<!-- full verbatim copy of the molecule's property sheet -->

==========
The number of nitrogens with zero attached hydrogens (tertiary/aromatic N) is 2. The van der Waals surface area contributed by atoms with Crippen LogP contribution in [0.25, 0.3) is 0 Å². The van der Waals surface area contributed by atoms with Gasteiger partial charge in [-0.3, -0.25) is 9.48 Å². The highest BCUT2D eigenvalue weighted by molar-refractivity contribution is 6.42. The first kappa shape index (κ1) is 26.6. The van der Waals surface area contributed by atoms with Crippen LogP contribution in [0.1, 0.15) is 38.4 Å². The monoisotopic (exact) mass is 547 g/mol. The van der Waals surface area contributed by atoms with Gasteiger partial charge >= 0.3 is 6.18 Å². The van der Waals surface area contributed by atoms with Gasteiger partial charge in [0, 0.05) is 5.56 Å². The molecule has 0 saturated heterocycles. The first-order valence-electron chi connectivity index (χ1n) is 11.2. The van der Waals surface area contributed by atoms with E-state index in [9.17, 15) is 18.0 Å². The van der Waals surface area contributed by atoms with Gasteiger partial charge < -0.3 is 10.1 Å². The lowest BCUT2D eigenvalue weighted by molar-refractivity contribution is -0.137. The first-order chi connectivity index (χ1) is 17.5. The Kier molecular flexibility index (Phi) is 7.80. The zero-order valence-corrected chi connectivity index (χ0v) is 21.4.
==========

The number of nitrogens with zero attached hydrogens (tertiary/aromatic N) is 2. The van der Waals surface area contributed by atoms with Crippen LogP contribution in [0.25, 0.3) is 0 Å². The van der Waals surface area contributed by atoms with Gasteiger partial charge in [-0.3, -0.25) is 9.48 Å². The highest BCUT2D eigenvalue weighted by molar-refractivity contribution is 6.42. The first kappa shape index (κ1) is 26.6. The van der Waals surface area contributed by atoms with Crippen LogP contribution in [0.1, 0.15) is 38.4 Å². The monoisotopic (exact) mass is 547 g/mol. The van der Waals surface area contributed by atoms with Gasteiger partial charge >= 0.3 is 6.18 Å². The van der Waals surface area contributed by atoms with Gasteiger partial charge in [0, 0.05) is 5.56 Å². The molecule has 0 saturated heterocycles. The first-order valence-electron chi connectivity index (χ1n) is 11.2. The van der Waals surface area contributed by atoms with E-state index in [9.17, 15) is 18.0 Å². The van der Waals surface area contributed by atoms with Gasteiger partial charge < -0.3 is 10.1 Å². The lowest BCUT2D eigenvalue weighted by molar-refractivity contribution is -0.137. The first-order chi connectivity index (χ1) is 17.5. The Kier molecular flexibility index (Phi) is 7.80. The zero-order valence-corrected chi connectivity index (χ0v) is 21.4.